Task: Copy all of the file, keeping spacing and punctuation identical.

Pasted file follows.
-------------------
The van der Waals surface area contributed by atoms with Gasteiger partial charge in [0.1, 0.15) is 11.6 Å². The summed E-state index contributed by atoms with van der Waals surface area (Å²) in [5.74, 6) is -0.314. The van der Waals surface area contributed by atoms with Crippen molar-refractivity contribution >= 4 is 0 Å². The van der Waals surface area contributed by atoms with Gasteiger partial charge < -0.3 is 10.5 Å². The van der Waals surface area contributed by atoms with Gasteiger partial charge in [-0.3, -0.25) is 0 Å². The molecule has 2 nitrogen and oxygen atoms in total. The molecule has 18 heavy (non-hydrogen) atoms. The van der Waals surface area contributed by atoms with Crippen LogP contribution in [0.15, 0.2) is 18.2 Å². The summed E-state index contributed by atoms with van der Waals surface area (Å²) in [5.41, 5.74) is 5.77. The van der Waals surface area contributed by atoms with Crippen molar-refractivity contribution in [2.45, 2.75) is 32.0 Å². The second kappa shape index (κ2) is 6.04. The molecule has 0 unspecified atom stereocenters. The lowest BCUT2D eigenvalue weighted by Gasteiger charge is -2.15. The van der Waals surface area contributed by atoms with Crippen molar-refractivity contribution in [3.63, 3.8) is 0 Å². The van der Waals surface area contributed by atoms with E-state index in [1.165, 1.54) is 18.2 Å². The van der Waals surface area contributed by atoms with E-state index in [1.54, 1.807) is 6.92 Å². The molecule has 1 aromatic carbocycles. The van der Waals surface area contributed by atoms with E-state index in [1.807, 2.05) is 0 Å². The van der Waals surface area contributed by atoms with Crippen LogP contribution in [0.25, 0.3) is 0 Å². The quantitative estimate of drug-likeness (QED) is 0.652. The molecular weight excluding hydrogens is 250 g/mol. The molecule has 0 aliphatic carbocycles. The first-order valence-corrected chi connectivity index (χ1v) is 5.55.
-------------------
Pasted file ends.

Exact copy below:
The van der Waals surface area contributed by atoms with Gasteiger partial charge in [0.1, 0.15) is 11.6 Å². The summed E-state index contributed by atoms with van der Waals surface area (Å²) in [5.74, 6) is -0.314. The van der Waals surface area contributed by atoms with Crippen molar-refractivity contribution >= 4 is 0 Å². The van der Waals surface area contributed by atoms with Gasteiger partial charge < -0.3 is 10.5 Å². The van der Waals surface area contributed by atoms with Gasteiger partial charge in [-0.3, -0.25) is 0 Å². The molecule has 2 nitrogen and oxygen atoms in total. The molecule has 18 heavy (non-hydrogen) atoms. The van der Waals surface area contributed by atoms with Crippen LogP contribution in [0.15, 0.2) is 18.2 Å². The summed E-state index contributed by atoms with van der Waals surface area (Å²) in [5.41, 5.74) is 5.77. The van der Waals surface area contributed by atoms with Crippen molar-refractivity contribution in [2.45, 2.75) is 32.0 Å². The second kappa shape index (κ2) is 6.04. The molecule has 0 unspecified atom stereocenters. The lowest BCUT2D eigenvalue weighted by Gasteiger charge is -2.15. The van der Waals surface area contributed by atoms with Crippen molar-refractivity contribution in [3.63, 3.8) is 0 Å². The van der Waals surface area contributed by atoms with E-state index in [1.165, 1.54) is 18.2 Å². The van der Waals surface area contributed by atoms with E-state index in [1.54, 1.807) is 6.92 Å². The molecule has 1 aromatic carbocycles. The van der Waals surface area contributed by atoms with E-state index in [1.807, 2.05) is 0 Å². The van der Waals surface area contributed by atoms with Crippen LogP contribution in [0.25, 0.3) is 0 Å². The quantitative estimate of drug-likeness (QED) is 0.652. The molecular weight excluding hydrogens is 250 g/mol. The molecule has 0 aliphatic carbocycles. The first-order valence-corrected chi connectivity index (χ1v) is 5.55.